A 4th COVID-19 Surge May Be Starting. How Bad Could It Get?

After more than two months of steep declines, coronavirus infections are on the rise again nationally — along with COVID-19 hospitalizations in many states.

In the past seven days, the U.S. reported slightly more than 65,000 new cases per day on average, a jump of 20% from two weeks earlier. Many states have seen even more dramatic growth, as high as 125% in Michigan, according to an NPR analysis of data from Johns Hopkins University.

And hospitalizations have risen for seven consecutive days in more than a dozen states, mostly in the Midwest and Northeast, according to the University of Minnesota’s COVID-19 Hospitalization Tracking Project.

These signs all point to the growing threat of another significant surge in COVID-19 cases, experts say.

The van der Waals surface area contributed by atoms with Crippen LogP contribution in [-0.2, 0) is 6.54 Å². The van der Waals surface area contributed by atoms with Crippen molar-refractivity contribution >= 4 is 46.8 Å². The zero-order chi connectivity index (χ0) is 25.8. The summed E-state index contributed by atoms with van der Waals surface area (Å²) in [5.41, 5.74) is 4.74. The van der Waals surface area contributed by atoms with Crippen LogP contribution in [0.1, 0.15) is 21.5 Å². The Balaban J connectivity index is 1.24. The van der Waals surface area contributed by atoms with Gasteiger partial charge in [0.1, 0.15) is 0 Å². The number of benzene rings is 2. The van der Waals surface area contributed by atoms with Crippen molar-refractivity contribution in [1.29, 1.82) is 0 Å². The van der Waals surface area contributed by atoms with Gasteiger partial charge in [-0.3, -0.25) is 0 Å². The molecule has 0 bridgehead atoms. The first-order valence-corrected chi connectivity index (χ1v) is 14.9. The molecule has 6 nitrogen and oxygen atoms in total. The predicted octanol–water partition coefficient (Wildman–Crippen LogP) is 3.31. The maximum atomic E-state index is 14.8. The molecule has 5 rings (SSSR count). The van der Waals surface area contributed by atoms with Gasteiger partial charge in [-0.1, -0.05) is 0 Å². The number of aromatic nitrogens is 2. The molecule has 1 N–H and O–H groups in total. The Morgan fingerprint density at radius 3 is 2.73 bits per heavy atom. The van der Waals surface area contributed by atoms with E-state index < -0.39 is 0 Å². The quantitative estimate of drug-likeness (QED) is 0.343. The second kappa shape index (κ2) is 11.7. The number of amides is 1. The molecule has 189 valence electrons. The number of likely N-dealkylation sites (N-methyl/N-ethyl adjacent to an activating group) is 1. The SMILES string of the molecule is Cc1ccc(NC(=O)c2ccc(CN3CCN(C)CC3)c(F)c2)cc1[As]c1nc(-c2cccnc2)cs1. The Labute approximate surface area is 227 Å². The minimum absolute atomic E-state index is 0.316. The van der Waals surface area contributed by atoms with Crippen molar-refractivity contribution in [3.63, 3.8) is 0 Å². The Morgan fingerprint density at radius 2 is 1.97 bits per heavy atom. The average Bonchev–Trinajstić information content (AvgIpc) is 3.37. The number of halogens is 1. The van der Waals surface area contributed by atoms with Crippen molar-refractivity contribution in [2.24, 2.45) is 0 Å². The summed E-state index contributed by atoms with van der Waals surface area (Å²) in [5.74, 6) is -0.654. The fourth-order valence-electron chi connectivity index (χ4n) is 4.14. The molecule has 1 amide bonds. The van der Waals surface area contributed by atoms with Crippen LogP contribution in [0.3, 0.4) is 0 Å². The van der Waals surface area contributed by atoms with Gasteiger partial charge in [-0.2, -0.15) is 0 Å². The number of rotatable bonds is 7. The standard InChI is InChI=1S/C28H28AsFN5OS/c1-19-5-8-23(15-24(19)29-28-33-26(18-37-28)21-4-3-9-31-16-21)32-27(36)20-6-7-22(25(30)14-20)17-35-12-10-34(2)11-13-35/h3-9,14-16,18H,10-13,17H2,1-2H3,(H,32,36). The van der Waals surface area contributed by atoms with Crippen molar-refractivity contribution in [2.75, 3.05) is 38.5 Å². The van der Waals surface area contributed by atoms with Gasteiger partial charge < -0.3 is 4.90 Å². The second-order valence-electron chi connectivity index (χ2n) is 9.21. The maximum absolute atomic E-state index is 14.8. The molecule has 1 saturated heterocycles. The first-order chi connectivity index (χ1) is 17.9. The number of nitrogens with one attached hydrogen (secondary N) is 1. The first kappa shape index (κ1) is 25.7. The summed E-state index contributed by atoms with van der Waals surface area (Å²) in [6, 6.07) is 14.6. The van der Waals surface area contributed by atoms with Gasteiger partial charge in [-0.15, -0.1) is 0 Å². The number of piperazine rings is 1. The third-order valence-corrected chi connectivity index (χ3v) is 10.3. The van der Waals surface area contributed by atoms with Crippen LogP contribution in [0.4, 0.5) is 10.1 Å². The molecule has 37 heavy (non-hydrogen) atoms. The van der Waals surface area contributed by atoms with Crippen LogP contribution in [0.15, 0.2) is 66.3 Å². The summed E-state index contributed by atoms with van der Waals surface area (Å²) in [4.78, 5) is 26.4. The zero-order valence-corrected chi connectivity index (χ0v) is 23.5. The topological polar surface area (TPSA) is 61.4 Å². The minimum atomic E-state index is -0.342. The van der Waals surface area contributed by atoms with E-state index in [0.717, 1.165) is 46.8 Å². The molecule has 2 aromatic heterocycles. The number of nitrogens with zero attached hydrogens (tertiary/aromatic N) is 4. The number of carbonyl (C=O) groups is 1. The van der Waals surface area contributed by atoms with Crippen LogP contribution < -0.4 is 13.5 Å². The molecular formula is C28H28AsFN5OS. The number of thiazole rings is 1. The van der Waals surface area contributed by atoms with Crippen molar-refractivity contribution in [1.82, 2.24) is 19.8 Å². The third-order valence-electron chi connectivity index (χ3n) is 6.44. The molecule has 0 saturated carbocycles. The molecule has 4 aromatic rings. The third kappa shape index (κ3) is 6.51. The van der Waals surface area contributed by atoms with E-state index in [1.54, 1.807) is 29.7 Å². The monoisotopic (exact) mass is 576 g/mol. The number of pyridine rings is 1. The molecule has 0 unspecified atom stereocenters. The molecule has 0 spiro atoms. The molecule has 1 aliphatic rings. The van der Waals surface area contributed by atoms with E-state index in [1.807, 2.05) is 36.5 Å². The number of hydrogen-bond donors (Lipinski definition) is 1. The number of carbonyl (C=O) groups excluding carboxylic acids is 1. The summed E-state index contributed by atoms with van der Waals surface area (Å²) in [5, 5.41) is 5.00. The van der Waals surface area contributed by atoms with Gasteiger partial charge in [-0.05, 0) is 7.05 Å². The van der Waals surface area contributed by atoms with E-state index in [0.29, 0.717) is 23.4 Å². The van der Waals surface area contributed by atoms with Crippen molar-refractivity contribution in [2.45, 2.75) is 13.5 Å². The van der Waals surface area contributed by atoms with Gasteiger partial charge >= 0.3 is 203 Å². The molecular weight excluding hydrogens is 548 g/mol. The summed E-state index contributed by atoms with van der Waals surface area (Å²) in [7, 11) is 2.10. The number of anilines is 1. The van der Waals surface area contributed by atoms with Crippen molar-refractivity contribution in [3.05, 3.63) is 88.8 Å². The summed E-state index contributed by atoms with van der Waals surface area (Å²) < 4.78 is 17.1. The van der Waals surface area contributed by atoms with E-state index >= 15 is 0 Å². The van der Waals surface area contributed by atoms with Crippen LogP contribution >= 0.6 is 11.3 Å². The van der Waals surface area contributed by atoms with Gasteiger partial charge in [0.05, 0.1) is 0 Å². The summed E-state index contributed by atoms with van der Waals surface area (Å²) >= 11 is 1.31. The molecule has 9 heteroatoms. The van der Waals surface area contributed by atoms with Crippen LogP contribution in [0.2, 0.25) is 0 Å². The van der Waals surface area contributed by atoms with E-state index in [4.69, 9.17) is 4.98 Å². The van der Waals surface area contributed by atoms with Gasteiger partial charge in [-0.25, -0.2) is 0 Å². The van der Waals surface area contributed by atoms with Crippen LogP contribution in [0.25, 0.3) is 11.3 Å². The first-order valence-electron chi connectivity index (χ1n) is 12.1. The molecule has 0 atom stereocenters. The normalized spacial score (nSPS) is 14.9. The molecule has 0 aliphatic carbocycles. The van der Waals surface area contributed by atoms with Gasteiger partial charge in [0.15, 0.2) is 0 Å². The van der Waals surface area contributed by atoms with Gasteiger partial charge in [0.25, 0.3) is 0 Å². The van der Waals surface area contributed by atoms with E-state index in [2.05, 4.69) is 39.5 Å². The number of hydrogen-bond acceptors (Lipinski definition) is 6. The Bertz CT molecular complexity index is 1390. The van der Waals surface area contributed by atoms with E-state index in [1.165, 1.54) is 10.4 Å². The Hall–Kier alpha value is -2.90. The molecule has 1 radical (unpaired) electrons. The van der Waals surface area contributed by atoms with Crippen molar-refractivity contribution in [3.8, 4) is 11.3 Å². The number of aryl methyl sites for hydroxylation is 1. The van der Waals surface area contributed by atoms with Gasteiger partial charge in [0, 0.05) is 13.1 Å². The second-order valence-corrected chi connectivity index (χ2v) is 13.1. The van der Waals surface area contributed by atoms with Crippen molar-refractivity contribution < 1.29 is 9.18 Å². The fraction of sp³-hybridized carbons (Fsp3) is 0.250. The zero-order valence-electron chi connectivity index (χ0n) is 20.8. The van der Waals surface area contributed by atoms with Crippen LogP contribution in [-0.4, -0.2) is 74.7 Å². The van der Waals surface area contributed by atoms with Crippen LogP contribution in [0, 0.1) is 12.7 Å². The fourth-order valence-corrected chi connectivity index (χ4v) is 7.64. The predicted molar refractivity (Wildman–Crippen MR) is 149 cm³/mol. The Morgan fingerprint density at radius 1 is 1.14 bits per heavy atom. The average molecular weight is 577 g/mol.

But there’s cautious optimism that it’s not likely to be as devastating as the previous wave, which saw 200,000 or more confirmed cases a day on average for most of December and early January, according to data tracked by Johns Hopkins University.

“Thanks to the rapid rollout of vaccines, I don’t think we’ll have a surge that is anything like what we’ve seen before,” says Jennifer Nuzzo, an epidemiologist and senior scholar at the Johns Hopkins Center for Health Security. “Still, any additional deaths at this point are tragedies, given that we have on hand vaccines that could have prevented them.”


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